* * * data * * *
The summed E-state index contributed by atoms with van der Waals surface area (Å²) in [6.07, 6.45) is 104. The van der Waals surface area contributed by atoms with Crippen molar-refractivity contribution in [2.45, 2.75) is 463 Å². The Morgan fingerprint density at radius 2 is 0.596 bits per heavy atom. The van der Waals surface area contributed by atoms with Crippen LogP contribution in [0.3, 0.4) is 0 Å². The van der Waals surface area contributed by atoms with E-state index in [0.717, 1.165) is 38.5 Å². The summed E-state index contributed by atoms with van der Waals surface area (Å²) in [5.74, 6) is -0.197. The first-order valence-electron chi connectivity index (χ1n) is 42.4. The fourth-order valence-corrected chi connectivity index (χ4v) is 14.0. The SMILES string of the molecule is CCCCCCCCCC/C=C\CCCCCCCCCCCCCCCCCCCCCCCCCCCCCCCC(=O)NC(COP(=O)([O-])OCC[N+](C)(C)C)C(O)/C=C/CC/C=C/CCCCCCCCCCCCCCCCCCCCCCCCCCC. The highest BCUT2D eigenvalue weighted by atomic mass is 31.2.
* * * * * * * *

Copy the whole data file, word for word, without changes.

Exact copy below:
The summed E-state index contributed by atoms with van der Waals surface area (Å²) in [6.07, 6.45) is 104. The van der Waals surface area contributed by atoms with Crippen molar-refractivity contribution in [2.45, 2.75) is 463 Å². The Morgan fingerprint density at radius 2 is 0.596 bits per heavy atom. The van der Waals surface area contributed by atoms with Crippen LogP contribution in [0.3, 0.4) is 0 Å². The van der Waals surface area contributed by atoms with E-state index in [0.717, 1.165) is 38.5 Å². The summed E-state index contributed by atoms with van der Waals surface area (Å²) in [5.74, 6) is -0.197. The first-order valence-electron chi connectivity index (χ1n) is 42.4. The fourth-order valence-corrected chi connectivity index (χ4v) is 14.0. The SMILES string of the molecule is CCCCCCCCCC/C=C\CCCCCCCCCCCCCCCCCCCCCCCCCCCCCCCC(=O)NC(COP(=O)([O-])OCC[N+](C)(C)C)C(O)/C=C/CC/C=C/CCCCCCCCCCCCCCCCCCCCCCCCCCC. The highest BCUT2D eigenvalue weighted by atomic mass is 31.2.